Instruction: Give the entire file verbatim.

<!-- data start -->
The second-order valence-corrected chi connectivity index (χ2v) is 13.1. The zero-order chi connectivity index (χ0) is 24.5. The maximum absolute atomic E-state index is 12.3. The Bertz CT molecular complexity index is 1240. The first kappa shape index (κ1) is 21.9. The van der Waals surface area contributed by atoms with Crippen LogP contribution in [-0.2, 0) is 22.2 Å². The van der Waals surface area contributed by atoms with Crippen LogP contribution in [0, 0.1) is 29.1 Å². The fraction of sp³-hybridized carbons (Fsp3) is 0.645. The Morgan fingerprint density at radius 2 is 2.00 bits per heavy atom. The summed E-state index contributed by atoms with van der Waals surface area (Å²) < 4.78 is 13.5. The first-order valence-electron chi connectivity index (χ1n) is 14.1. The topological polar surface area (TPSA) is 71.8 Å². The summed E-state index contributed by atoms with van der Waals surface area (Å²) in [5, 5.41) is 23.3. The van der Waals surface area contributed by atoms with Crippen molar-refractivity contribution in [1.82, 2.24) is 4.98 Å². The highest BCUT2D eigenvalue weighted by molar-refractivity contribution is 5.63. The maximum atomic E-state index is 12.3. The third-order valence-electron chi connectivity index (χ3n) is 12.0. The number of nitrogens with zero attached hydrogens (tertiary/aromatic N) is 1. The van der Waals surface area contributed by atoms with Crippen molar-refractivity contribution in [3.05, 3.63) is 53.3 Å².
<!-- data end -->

The second-order valence-corrected chi connectivity index (χ2v) is 13.1. The zero-order chi connectivity index (χ0) is 24.5. The maximum absolute atomic E-state index is 12.3. The Bertz CT molecular complexity index is 1240. The first kappa shape index (κ1) is 21.9. The van der Waals surface area contributed by atoms with Crippen LogP contribution in [-0.2, 0) is 22.2 Å². The van der Waals surface area contributed by atoms with Crippen LogP contribution in [0, 0.1) is 29.1 Å². The fraction of sp³-hybridized carbons (Fsp3) is 0.645. The Morgan fingerprint density at radius 2 is 2.00 bits per heavy atom. The summed E-state index contributed by atoms with van der Waals surface area (Å²) < 4.78 is 13.5. The first-order valence-electron chi connectivity index (χ1n) is 14.1. The topological polar surface area (TPSA) is 71.8 Å². The summed E-state index contributed by atoms with van der Waals surface area (Å²) in [5, 5.41) is 23.3. The van der Waals surface area contributed by atoms with Crippen molar-refractivity contribution in [1.82, 2.24) is 4.98 Å². The highest BCUT2D eigenvalue weighted by molar-refractivity contribution is 5.63. The maximum atomic E-state index is 12.3. The third-order valence-electron chi connectivity index (χ3n) is 12.0. The number of nitrogens with zero attached hydrogens (tertiary/aromatic N) is 1. The van der Waals surface area contributed by atoms with Crippen molar-refractivity contribution in [3.05, 3.63) is 53.3 Å².